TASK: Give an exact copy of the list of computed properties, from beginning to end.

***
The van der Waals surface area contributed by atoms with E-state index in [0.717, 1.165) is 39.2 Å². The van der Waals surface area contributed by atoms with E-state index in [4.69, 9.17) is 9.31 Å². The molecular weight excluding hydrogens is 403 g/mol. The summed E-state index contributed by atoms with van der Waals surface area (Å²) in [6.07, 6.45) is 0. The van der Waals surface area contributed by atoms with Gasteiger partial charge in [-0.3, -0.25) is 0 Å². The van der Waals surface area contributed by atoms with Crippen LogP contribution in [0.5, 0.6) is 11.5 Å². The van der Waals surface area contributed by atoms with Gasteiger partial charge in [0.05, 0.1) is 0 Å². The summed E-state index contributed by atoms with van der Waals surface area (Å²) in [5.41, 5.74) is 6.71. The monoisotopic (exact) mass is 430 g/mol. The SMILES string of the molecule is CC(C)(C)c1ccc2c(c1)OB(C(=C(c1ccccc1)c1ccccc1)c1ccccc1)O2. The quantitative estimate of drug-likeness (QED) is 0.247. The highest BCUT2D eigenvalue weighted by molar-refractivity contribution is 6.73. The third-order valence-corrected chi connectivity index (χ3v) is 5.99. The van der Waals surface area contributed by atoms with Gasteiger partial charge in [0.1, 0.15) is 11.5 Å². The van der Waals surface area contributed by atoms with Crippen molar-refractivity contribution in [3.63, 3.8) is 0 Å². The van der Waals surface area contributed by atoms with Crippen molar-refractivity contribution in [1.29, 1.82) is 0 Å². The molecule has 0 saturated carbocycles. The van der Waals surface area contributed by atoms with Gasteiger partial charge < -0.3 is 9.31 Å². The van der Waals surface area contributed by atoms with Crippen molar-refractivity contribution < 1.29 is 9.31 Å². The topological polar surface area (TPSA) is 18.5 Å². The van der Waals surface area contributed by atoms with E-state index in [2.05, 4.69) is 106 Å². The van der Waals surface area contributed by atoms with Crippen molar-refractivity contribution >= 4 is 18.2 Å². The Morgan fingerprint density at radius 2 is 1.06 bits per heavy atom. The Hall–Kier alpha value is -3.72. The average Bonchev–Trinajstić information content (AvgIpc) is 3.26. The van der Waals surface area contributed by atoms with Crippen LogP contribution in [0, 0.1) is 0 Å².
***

The van der Waals surface area contributed by atoms with E-state index in [0.717, 1.165) is 39.2 Å². The van der Waals surface area contributed by atoms with E-state index in [4.69, 9.17) is 9.31 Å². The molecular weight excluding hydrogens is 403 g/mol. The summed E-state index contributed by atoms with van der Waals surface area (Å²) in [6.07, 6.45) is 0. The van der Waals surface area contributed by atoms with Gasteiger partial charge in [-0.3, -0.25) is 0 Å². The van der Waals surface area contributed by atoms with Crippen LogP contribution in [0.5, 0.6) is 11.5 Å². The van der Waals surface area contributed by atoms with Gasteiger partial charge in [0.05, 0.1) is 0 Å². The summed E-state index contributed by atoms with van der Waals surface area (Å²) in [5.41, 5.74) is 6.71. The monoisotopic (exact) mass is 430 g/mol. The SMILES string of the molecule is CC(C)(C)c1ccc2c(c1)OB(C(=C(c1ccccc1)c1ccccc1)c1ccccc1)O2. The quantitative estimate of drug-likeness (QED) is 0.247. The highest BCUT2D eigenvalue weighted by molar-refractivity contribution is 6.73. The third-order valence-corrected chi connectivity index (χ3v) is 5.99. The van der Waals surface area contributed by atoms with Gasteiger partial charge in [0.1, 0.15) is 11.5 Å². The van der Waals surface area contributed by atoms with Crippen molar-refractivity contribution in [3.63, 3.8) is 0 Å². The van der Waals surface area contributed by atoms with Crippen molar-refractivity contribution in [1.29, 1.82) is 0 Å². The molecule has 0 saturated carbocycles. The van der Waals surface area contributed by atoms with Gasteiger partial charge < -0.3 is 9.31 Å². The van der Waals surface area contributed by atoms with Crippen molar-refractivity contribution < 1.29 is 9.31 Å². The topological polar surface area (TPSA) is 18.5 Å². The van der Waals surface area contributed by atoms with E-state index in [2.05, 4.69) is 106 Å². The van der Waals surface area contributed by atoms with Crippen molar-refractivity contribution >= 4 is 18.2 Å². The Morgan fingerprint density at radius 2 is 1.06 bits per heavy atom. The Hall–Kier alpha value is -3.72. The average Bonchev–Trinajstić information content (AvgIpc) is 3.26. The van der Waals surface area contributed by atoms with Crippen LogP contribution in [0, 0.1) is 0 Å².